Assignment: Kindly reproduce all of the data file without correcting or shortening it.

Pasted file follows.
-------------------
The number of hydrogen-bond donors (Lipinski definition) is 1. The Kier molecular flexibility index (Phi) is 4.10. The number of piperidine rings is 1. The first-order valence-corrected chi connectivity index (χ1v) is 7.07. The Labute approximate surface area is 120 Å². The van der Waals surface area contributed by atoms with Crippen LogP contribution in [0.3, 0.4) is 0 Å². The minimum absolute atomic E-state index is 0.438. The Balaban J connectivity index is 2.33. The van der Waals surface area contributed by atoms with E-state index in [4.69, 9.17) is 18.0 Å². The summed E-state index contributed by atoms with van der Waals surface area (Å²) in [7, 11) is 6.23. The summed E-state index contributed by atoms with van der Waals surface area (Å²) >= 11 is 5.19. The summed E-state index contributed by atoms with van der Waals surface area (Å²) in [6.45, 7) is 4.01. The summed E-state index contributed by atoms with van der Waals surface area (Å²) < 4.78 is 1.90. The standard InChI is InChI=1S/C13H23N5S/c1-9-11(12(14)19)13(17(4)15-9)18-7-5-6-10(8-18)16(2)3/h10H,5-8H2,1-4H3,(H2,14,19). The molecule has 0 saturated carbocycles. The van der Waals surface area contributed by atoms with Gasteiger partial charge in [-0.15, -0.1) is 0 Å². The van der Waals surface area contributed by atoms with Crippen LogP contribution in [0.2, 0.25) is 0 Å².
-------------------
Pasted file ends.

The number of hydrogen-bond donors (Lipinski definition) is 1. The Kier molecular flexibility index (Phi) is 4.10. The number of piperidine rings is 1. The first-order valence-corrected chi connectivity index (χ1v) is 7.07. The Labute approximate surface area is 120 Å². The van der Waals surface area contributed by atoms with Crippen LogP contribution in [0.3, 0.4) is 0 Å². The minimum absolute atomic E-state index is 0.438. The Balaban J connectivity index is 2.33. The van der Waals surface area contributed by atoms with E-state index in [4.69, 9.17) is 18.0 Å². The summed E-state index contributed by atoms with van der Waals surface area (Å²) in [7, 11) is 6.23. The summed E-state index contributed by atoms with van der Waals surface area (Å²) >= 11 is 5.19. The summed E-state index contributed by atoms with van der Waals surface area (Å²) in [6.45, 7) is 4.01. The summed E-state index contributed by atoms with van der Waals surface area (Å²) < 4.78 is 1.90. The standard InChI is InChI=1S/C13H23N5S/c1-9-11(12(14)19)13(17(4)15-9)18-7-5-6-10(8-18)16(2)3/h10H,5-8H2,1-4H3,(H2,14,19). The molecule has 0 saturated carbocycles. The van der Waals surface area contributed by atoms with Gasteiger partial charge in [-0.15, -0.1) is 0 Å². The van der Waals surface area contributed by atoms with Crippen LogP contribution in [0.2, 0.25) is 0 Å².